Thanks. That helped!

    Matthias

    Brock Allen wrote:
    > In v1.1 you have to do this programitically. In v2.0 you can use the
    > OnClientClick property.
    >
    > <form id="form1" runat="server">
    > <asp:LinkButton runat="server" ID="_foo"
    > Text="DoWork"></asp:LinkButton>
    > </form>
    >
    > protected void Page_Load(object sender, EventArgs e)
    > {
    > _foo.Attributes.Add("onclick", "return confirm('Yes?')");
    > }
    >
    >
    > -Brock
    > DevelopMentor
    > http://staff.develop.com/ballen
    >
    >
    >
    >> Hi,
    >>
    >> I've got a LinkButton on my webform. The Button, once clicked by the
    >> user, should perform some time consuming operation. When the user
    >> actually clicks the Button, I'd like to execute some JavaScript at the
    >> client asking, if he is really sure that he wants to do that. Only if
    >> the user clicks OK, the form should be passed back to the server.
    >>
    >> The LinkButton is part of a simple ascx I've written in order to wrap
    >> up
    >> functionality. Can somebody please point me into the right
    >> direction?
    >> Thanks in advance!
    >>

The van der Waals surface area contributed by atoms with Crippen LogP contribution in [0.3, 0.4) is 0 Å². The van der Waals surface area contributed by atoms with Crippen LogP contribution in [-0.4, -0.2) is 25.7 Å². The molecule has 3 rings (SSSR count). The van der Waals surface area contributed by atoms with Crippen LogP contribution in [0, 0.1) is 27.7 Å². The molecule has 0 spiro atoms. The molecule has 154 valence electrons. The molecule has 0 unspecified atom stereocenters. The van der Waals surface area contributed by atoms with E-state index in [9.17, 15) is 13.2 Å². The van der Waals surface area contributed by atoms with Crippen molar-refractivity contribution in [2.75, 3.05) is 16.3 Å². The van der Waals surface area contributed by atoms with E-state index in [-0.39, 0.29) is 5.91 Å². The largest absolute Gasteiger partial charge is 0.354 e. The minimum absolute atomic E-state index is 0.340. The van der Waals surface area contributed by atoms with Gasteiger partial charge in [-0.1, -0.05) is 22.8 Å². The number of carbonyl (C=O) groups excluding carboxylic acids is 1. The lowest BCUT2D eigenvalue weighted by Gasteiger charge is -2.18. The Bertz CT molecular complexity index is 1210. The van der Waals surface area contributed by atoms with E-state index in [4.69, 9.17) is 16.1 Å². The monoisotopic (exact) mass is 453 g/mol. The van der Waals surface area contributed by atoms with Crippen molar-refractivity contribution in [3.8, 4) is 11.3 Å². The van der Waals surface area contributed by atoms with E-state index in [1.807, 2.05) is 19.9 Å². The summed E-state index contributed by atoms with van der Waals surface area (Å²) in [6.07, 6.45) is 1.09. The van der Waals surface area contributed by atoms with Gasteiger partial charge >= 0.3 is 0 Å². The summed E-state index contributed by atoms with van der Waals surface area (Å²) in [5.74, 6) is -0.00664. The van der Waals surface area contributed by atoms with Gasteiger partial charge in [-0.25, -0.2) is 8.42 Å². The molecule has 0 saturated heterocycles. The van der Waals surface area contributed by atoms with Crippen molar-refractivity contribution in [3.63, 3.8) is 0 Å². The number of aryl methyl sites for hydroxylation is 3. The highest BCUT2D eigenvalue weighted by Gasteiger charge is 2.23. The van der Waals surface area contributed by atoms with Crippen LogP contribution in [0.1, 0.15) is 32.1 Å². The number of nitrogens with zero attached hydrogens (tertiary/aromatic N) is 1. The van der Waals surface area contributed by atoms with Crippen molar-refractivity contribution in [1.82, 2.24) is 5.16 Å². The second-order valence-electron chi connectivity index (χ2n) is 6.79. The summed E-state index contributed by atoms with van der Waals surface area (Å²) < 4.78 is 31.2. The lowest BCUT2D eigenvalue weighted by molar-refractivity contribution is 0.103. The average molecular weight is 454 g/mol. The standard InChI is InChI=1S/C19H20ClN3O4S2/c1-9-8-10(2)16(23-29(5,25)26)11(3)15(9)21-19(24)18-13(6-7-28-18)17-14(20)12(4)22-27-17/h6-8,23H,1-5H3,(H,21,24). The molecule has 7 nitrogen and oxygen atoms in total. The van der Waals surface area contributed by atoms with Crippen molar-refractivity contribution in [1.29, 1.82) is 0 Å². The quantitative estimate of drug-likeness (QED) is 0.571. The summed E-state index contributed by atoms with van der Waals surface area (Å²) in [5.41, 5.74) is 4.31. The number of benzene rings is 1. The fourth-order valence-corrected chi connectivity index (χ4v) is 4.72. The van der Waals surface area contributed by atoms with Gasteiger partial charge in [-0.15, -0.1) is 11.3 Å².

>
    >
    >


    --
    /Matthias
     
    Matthias S., Mar 24, 2005
    #6
  7. Matthias S.

    Brock Allen Guest

    confirm is an intrinsic javascript function -- you should be able to run
    this sample "as-is".

    -Brock
    DevelopMentor
    http://staff.develop.com/ballen



    > On Thu, 24 Mar 2005 10:35:20 -0800, Brock Allen
    > <> wrote:
    >> In v1.1 you have to do this programitically. In v2.0 you can use the
    >> OnClientClick property.
    >>
    >> <form id="form1" runat="server">
    >> <asp:LinkButton runat="server" ID="_foo"
    >> Text="DoWork"></asp:LinkButton>
    >> </form>
    >> protected void Page_Load(object sender, EventArgs e)
    >> {
    >> _foo.Attributes.Add("onclick", "return confirm('Yes?')");
    >> }
    >> -Brock
    >> DevelopMentor
    >> http://staff.develop.com/ballen

    > So confirm is a function that will be downloaded from the .js file?
    >
     
    Brock Allen, Mar 24, 2005
    #7
  8. Matthias S.

    jasonkester Guest

    Are we sheep? Re:How to execute Javascript on a LinkButton

    Brock Allen wrote:
    > In v1.1 you have to do this programitically. In v2.0 you can use the

    OnClientClick
    > property.
    >
    > <form id="form1" runat="server">
    > <asp:LinkButton runat="server" ID="_foo"

    Text="DoWork"></asp:LinkButton>
    > </form>
    >
    > protected void Page_Load(object sender, EventArgs e)
    > {